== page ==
Lord of the Rings and X-Men star Ian McKellen reveals his worst moviemaking experience
Sir Ian McKellen is one of the most acclaimed actors of his generation, largely due to his performances as two of the most iconic characters ever - Magneto in X-Men and Gandalf in The Lord of the Rings.
In his 60-year career, he has received numerous accolades, including a Tony Award, six Olivier Awards, and a Golden Globe Award as well as nominations for two Academy Awards, five BAFTA Awards and five Primetime Emmy Awards.
He has combined big-budget fantasy epics with Shakespeare performances on stage, and this eclectic taste in role choices has allowed him to remain fresh in the public's consciousness.
Even though productions such as X-Men and Lord of the Rings involved make-up, costumes and physicality, it was the 1983 horror movie The Keep which he describes as the worst moviemaking experience of his career.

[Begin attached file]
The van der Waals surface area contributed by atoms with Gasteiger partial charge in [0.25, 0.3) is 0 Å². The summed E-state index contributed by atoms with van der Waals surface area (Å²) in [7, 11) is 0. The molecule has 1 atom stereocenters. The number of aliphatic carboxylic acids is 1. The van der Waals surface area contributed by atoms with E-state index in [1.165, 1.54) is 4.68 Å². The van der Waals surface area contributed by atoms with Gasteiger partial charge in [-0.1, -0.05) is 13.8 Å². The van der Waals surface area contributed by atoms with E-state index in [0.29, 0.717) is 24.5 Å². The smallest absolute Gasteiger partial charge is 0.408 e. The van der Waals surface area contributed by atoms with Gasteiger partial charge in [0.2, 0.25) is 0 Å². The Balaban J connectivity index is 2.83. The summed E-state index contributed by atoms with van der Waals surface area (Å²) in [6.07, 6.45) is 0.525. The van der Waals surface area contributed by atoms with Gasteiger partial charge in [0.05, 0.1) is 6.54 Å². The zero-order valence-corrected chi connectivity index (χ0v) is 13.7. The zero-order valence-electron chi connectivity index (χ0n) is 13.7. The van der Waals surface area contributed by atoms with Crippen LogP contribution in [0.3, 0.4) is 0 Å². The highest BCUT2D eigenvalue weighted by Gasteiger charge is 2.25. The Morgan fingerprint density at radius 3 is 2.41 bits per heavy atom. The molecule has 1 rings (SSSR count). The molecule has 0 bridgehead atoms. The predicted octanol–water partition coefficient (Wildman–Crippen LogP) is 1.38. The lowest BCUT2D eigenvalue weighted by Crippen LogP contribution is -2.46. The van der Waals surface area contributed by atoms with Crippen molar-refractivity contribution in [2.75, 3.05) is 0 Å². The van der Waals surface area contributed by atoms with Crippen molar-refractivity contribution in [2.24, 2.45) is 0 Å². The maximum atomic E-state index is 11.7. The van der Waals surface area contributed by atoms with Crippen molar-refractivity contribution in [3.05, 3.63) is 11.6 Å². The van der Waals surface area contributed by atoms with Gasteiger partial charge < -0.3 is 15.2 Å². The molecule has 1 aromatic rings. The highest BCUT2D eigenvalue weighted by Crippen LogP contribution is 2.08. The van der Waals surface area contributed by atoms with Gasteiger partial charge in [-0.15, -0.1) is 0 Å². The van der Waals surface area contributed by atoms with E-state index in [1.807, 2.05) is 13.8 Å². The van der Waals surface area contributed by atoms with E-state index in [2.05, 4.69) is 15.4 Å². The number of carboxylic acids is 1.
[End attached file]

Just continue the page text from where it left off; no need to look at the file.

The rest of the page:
“Michael Mann said to me, ‘You’re playing this Romanian.’ So I went to Romania to scout it out, and I learned how to speak with a Romanian accent," Sir Ian told Variety.
"Then on the first day of shooting, Michael told me he wanted me to speak with a Chicago accent. Well, I couldn’t do that, and it got worse from there.”
There aren't many people involved in the production of The Keep who look back on it with fondess, in particular director Mann, whose original 210-minute cut was slashed to 120 minutes and then 96 minutes by the studio.
Is McKellen retiring anytime soon?
This year, McKellen is starring on stage in Frank and Percy. After the actor forgot a line in one of the productions, one reviewer suggested that McKellen should retire from acting.
But, that isn't in his plans.
“Retire to do what?” he asked rhetorically.
“I’ve never been out of work, but I’m aware that any minute now something could happen to me which could prevent me from ever working again. But while the knees hold up and the memory remains intact, why shouldn’t I carry on? I really feel I’m quite good at this acting thing now.”
As for that aforementioned scathing review, McKellen simply shrugged it off.
“Maybe I should challenge this man to a podcast where we could debate it," he said of the writer.
“Perhaps that’s not a wise thing to do. “It might just draw more attention to it. After all, I’ve long ago made my peace with critics.”